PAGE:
You may have heard the story of how the RMS Titanic faced its demise. But have you heard of its six Chinese survivors?
The ship that was dubbed “unsinkable” departed from Southampton, England and was set to arrive in New York. Unfortunately, on April 15, 1912, the luxury liner failed to dodge an iceberg, resulting in its imminent doom. More than 2,200 people were on board the ship, and eight of them were Chinese.
Out of the thousands of passengers, only about 706 survived and among those survivors were six of the eight Chinese passengers. They were Lee Bing, Fang Lang, Chang Chip, Ah Lam, Chung Foo, and Ling Hee. Lee Ling and Len Lam didn’t survive.
Photo courtesy of “The Six,” the documentary on the Chinese Titanic survivors
When the ship sank, five of them were lucky enough to secure a lifeboat, while the sixth survivor, Fang Lang, was rescued “after being spotted floating in the wreckage.” Unfortunately, Harold Lowe, the officer who operated the boat that saved Fang, was discriminatory towards him. He was hesitant to pick him up, but the passengers convinced him otherwise. Fang later heroically rowed them back to safety.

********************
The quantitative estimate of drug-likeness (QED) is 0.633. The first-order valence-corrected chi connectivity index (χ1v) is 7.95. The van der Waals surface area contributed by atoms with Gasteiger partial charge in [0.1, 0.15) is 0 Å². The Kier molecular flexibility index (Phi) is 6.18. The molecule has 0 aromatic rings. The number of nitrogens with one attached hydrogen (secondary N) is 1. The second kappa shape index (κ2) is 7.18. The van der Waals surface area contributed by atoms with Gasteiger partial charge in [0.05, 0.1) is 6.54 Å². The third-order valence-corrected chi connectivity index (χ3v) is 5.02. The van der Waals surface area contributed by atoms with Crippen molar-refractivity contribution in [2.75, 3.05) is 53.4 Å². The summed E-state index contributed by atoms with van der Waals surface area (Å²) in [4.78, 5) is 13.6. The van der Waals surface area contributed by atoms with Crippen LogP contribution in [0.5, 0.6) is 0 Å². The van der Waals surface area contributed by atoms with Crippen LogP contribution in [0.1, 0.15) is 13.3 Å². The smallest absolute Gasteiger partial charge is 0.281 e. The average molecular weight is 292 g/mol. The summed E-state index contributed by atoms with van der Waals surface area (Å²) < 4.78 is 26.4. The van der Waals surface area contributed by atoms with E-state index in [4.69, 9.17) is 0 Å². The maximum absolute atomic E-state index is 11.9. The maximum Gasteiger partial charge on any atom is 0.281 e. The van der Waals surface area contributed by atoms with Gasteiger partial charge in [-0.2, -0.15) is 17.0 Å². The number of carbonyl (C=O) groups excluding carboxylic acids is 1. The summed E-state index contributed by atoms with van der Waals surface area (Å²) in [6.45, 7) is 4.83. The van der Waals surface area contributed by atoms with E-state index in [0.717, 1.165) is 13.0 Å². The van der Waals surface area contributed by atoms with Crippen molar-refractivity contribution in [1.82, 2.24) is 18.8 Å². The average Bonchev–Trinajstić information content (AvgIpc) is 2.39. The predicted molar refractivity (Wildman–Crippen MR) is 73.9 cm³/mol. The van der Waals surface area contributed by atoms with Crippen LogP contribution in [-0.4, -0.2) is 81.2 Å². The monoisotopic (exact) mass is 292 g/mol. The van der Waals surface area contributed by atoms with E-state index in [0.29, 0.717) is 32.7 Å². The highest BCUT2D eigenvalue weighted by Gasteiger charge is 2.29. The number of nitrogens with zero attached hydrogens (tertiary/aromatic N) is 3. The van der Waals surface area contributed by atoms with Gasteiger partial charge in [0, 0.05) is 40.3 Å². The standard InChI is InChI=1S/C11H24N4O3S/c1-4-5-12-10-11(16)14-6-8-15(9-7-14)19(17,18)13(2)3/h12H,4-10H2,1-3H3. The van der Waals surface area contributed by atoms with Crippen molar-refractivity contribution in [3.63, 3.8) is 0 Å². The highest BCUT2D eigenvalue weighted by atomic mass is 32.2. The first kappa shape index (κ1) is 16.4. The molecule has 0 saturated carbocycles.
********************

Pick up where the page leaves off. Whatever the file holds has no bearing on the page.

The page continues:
The hardships, however, did not end there. Once they were back on land, the other survivors were given a “hero’s welcome,” but the six Chinese survivors were deported due to a discriminatory policy: the Chinese Exclusion Act.
The Chinese Exclusion Act of 1882 had initially barred all immigration of Chinese laborers for 10 years; the discriminatory policy was extended in 1892 by the Geary Act and made permanent in 1902 with even further restrictions. (The policy would not be ended until 1943 when China was a World War II ally.)
After that, the stories of these men remain unknown. What was left were traces of criticism from the media, depicting them as “‘creatures’ and ‘coolies.'”
But together, we can continue to tell their story and make sure they’re never forgotten. We can share the door, so to speak.